The cool thing about the web is that it has no borders. We are free to roam as we choose. And we never know what might be around the next corner.
With a simple Google search, we can find out more than we need to know about any subject, any issue, any person.
But for the owner of an online business, or any business, those Google results—and their consistency—matter. To say nothing about the branding issues it brings up.
It hit me this week as I was editing a piece for a guest post, an article that contained advice from industry leaders on various marketing and sales topics. The quotes were from podcasts and live interviews across the web. I was just looking for the right title or position to follow the person’s name.
Now these are busy people and many of them have been featured in dozens, if not hundreds, of blog posts and other online content. My problem reared its head when I encountered various different job titles attributed to the same person. I admit I was on deadline and didn’t have the time to email each person separately and ask what they would like to be called.
Of course, it can’t be helped when Google turns up an old article and that person has since moved on to a new job. But it gets confusing when several recent sources listed a different title for the same person.
3 Tips for Making Your Online Brand Consistent
Your job title
There is nothing wrong with a company creating their own job titles (“Evangelist,” “Content Wrangler,” “Chief Amazement Officer”). And if you own your own business, you can call yourself whatever you want. But a Google search that comes up with different descriptors depending on the source, will only confuse people.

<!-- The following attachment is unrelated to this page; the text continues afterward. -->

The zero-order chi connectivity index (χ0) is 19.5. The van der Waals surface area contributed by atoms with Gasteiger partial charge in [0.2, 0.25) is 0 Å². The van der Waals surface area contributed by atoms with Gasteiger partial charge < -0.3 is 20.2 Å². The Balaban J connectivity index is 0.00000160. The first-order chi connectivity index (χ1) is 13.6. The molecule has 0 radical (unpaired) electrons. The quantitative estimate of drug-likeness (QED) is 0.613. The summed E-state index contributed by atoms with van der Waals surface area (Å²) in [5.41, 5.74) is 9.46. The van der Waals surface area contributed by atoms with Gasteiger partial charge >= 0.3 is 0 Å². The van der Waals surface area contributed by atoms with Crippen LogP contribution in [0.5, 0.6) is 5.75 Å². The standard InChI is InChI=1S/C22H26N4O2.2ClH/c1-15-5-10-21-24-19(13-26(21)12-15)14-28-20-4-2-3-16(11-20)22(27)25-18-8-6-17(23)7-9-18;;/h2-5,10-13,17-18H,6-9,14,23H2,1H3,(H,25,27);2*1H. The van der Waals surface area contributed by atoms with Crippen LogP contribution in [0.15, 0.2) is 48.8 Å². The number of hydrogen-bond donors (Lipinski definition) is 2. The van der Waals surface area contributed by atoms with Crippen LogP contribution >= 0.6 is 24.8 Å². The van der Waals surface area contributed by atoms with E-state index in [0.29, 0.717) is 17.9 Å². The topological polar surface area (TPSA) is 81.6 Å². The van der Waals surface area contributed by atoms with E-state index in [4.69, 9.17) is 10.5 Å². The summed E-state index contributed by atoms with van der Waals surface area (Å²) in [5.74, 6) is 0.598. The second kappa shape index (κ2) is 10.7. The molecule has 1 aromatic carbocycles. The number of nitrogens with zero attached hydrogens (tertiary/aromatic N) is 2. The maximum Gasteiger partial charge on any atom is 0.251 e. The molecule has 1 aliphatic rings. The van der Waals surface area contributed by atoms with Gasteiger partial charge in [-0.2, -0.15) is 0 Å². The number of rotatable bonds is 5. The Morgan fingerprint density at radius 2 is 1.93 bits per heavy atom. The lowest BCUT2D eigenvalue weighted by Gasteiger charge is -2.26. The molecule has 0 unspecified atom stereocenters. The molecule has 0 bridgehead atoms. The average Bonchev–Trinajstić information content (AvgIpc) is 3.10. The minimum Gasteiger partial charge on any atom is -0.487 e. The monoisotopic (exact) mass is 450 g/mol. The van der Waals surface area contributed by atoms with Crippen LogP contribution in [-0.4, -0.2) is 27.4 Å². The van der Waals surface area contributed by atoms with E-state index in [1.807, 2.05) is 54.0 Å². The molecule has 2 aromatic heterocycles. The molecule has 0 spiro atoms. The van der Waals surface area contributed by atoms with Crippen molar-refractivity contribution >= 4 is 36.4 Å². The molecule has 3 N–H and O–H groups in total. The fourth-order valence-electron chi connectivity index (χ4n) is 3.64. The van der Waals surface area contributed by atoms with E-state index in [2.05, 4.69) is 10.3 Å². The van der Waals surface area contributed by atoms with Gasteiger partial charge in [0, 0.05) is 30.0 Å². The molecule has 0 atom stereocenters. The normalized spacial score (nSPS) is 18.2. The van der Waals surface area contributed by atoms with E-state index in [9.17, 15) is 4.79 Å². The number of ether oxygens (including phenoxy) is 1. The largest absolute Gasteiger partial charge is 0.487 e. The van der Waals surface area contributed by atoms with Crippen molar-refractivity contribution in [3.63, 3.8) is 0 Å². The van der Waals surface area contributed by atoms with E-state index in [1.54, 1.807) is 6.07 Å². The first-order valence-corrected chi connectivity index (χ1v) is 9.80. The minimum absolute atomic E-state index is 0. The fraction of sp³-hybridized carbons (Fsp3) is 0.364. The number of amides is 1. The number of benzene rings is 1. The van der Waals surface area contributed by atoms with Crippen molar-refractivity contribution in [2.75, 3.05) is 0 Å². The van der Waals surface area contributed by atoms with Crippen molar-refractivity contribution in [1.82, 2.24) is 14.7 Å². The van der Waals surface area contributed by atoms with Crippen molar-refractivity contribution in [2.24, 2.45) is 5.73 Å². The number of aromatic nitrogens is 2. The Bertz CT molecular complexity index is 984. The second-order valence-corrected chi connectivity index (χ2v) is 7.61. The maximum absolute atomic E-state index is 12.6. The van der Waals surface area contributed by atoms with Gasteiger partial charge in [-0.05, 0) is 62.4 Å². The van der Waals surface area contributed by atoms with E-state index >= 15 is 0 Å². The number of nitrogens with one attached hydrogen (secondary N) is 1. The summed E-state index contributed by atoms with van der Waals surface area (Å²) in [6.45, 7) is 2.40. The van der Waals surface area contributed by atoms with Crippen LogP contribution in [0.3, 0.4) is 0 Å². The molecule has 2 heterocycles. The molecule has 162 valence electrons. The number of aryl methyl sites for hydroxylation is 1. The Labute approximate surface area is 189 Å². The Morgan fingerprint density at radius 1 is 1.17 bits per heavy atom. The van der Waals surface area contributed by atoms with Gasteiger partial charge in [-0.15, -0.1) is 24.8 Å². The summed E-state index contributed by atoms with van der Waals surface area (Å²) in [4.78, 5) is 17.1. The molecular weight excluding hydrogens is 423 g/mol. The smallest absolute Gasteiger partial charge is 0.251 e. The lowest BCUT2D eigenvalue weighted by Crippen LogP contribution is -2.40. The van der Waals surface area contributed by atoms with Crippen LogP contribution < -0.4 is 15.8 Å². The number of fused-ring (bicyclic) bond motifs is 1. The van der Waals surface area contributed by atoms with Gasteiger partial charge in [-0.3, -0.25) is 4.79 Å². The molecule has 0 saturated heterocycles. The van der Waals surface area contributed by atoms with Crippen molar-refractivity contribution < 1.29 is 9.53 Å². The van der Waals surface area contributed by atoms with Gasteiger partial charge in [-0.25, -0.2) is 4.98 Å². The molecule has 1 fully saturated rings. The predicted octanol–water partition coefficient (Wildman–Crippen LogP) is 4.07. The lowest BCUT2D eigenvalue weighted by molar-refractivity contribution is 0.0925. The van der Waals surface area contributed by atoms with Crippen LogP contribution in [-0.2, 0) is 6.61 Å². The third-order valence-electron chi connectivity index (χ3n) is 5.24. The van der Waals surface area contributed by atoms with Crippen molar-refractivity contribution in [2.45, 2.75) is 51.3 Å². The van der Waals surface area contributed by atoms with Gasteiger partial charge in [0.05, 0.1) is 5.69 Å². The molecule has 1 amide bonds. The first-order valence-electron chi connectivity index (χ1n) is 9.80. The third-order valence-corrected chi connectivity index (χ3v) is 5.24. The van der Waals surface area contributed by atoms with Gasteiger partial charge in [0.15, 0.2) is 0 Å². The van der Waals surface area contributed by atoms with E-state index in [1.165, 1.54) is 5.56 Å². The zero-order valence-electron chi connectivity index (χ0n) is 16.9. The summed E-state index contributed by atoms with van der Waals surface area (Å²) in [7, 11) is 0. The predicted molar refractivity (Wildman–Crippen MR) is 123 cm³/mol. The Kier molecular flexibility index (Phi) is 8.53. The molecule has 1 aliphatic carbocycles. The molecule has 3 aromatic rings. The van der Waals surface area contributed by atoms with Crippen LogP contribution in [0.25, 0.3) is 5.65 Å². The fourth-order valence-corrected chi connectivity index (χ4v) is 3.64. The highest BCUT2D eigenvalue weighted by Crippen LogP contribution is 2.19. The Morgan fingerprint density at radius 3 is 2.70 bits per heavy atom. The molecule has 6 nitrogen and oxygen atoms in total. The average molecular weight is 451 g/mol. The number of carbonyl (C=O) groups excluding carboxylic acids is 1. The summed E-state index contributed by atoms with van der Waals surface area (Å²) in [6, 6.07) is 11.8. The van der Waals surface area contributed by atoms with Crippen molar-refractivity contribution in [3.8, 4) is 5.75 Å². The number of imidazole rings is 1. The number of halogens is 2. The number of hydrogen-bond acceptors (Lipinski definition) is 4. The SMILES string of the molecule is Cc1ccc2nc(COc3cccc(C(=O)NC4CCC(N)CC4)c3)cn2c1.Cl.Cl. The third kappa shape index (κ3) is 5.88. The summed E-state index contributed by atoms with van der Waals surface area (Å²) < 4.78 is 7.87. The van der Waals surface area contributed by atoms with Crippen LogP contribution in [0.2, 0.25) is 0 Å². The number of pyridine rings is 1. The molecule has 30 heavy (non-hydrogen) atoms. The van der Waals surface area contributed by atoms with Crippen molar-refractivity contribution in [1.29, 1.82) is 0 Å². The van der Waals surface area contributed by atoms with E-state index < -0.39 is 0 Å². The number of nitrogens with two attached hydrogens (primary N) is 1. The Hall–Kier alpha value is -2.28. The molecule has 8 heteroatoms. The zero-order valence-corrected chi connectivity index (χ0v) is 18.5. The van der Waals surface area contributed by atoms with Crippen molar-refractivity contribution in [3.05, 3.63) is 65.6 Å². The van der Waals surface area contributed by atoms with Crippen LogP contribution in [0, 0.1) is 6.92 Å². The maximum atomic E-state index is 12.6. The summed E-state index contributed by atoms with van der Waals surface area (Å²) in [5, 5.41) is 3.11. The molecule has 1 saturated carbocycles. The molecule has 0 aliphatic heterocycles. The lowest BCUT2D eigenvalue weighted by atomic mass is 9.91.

Your goal is to make your brand consistent across the web. How to do that?
At the minimum:
• Give the same title to everyone who interviews you.
• Ask to see a blog post that is written about you before it publishes so you can correct any errors.
• Go in and clean up your social media bios to make them consistent. And don’t forget your own blog or website’s about page.
For those of us who skew toward the visual (hint: that’s most of us), images stay in our minds much longer than audio. You don’t have to use the same photo of yourself for eternity. (And you shouldn’t, unless you are forever young— except for that picture of you aging in the closet. Sorry, couldn’t resist the obscure reference to Dorian Gray).
Just make sure that when you change it, you change it everywhere: on social media, when you give it to someone else to use, when people find it on your own site.
Same thing here. You will probably have both long and short forms of your bio. On your own site (and accounts like Twitter and Facebook), stick with the same bio as much as you can.
An exception? When you have written something for a niche site or for someone outside your own industry and you want to pull in things that relate more to the content and flavor of the site you are writing for or were interviewed for.
That’s it. Just a few thoughts to share about the consistency of your online messaging.